At least it is for me.

Sometimes, the businesses with the most exciting prospects actually deliver on the promise. Those same businesses also often tend to sell for premium prices. Well, mostly due to a high price paid upfront, the investment result ends up being no where near as impressive as the business outcome. A similar or better result could have been accomplished with reduced risk and a narrower range of outcomes.

As always, price matters a great deal because it's an effective way to regulate the balance of risk and reward. Investment is mostly about the returns that can be achieved considering the specific risks and against alternatives (opportunity costs). It's not about whether per share intrinsic business value will someday end up justifying the current market price. That kind of approach to investing is a great way to end up correctly judging future prospects without commensurate compensation, or being wrong in such a way that permanent capital loss is the result.

So it's not just about being correct about the future prospects of a business. It's about being compensated well for being correct. That mostly comes down to judging value well, avoiding what's not understandable, and paying a price -- considering the specific risks -- that represents an appropriate margin of safety. The reality is that much of what happens in the future is beyond the control of an investor. Well, the price that gets paid is definitely one thing that an investor does have direct control over. Paying a premium price -- with the idea the asset will grow into its valuation -- is a great way to achieve subpar investment results (or worse) and take on unnecessary risks.**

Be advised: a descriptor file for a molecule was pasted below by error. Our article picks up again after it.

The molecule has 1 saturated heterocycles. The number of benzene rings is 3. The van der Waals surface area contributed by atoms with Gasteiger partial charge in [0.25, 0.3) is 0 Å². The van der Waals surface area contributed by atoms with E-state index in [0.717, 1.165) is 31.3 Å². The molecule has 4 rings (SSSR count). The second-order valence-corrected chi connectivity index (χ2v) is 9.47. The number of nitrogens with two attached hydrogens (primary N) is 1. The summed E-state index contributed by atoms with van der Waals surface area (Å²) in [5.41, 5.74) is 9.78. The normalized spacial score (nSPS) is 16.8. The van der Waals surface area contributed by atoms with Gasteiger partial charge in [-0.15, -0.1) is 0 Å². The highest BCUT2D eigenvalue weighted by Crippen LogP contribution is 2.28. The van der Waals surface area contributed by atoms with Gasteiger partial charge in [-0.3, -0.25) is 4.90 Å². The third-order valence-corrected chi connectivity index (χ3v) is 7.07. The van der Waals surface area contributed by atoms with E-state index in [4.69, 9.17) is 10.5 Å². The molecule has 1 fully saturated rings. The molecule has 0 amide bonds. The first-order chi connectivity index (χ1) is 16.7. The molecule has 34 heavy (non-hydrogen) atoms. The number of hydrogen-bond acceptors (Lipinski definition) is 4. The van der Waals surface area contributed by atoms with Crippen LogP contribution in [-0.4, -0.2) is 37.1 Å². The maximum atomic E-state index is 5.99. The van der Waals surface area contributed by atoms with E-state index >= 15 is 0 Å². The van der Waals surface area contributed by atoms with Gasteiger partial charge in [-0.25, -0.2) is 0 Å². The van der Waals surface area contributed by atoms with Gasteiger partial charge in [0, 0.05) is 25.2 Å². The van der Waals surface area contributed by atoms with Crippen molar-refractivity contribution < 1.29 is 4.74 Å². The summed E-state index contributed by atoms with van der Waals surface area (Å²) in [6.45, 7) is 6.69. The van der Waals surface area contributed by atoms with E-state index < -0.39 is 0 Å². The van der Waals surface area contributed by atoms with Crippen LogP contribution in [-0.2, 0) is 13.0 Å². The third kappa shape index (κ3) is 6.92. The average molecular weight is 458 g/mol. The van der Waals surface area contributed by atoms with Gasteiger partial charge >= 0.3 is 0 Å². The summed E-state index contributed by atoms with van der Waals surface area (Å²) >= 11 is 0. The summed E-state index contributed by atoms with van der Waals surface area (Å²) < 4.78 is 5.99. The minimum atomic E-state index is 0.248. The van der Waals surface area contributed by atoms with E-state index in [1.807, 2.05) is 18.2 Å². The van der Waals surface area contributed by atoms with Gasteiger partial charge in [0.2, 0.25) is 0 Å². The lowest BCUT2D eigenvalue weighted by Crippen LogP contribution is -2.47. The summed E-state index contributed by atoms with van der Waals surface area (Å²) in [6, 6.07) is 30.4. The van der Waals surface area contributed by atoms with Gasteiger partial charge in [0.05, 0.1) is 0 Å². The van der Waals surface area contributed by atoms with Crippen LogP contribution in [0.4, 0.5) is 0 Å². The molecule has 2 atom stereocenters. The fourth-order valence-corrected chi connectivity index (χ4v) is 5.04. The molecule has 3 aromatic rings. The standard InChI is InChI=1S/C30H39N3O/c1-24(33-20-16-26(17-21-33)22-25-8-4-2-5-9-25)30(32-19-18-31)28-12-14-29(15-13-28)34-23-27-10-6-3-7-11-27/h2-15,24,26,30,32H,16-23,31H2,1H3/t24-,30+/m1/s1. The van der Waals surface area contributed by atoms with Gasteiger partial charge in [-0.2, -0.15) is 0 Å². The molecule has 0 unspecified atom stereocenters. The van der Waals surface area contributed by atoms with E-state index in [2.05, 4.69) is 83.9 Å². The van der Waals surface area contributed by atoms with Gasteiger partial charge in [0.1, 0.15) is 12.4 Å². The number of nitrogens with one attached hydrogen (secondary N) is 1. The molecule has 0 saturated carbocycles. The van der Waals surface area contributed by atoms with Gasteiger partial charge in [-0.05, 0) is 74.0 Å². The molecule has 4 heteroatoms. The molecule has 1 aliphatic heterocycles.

I am not suggesting it never makes sense to pay what on the surface appears to be an expensive price. I am suggesting, instead, for those investments with seemingly the most potential upside, it becomes even more important that confirmation bias is held in check. Overconfidence in the "story" can lead to excessive focus on what might go right at the expense of what might go wrong. The investment process should allow for careful consideration of both. It's essential to recognize what's simply not knowable. Big mistakes can get made when the range of outcomes is very wide. Much of the investment process should be focused on the elimination of mistakes.

I am also not suggesting no one can effectively invest in the shares of technology businesses.***

Far from it. 

Some are, no doubt, actually capable of reliably picking the big winners in technology, have discipline when it comes to price, while also keeping the large and costly misjudgments to a minimum. It's just that some will overestimate their own ability to do this effectively. The result? More risk for less reward.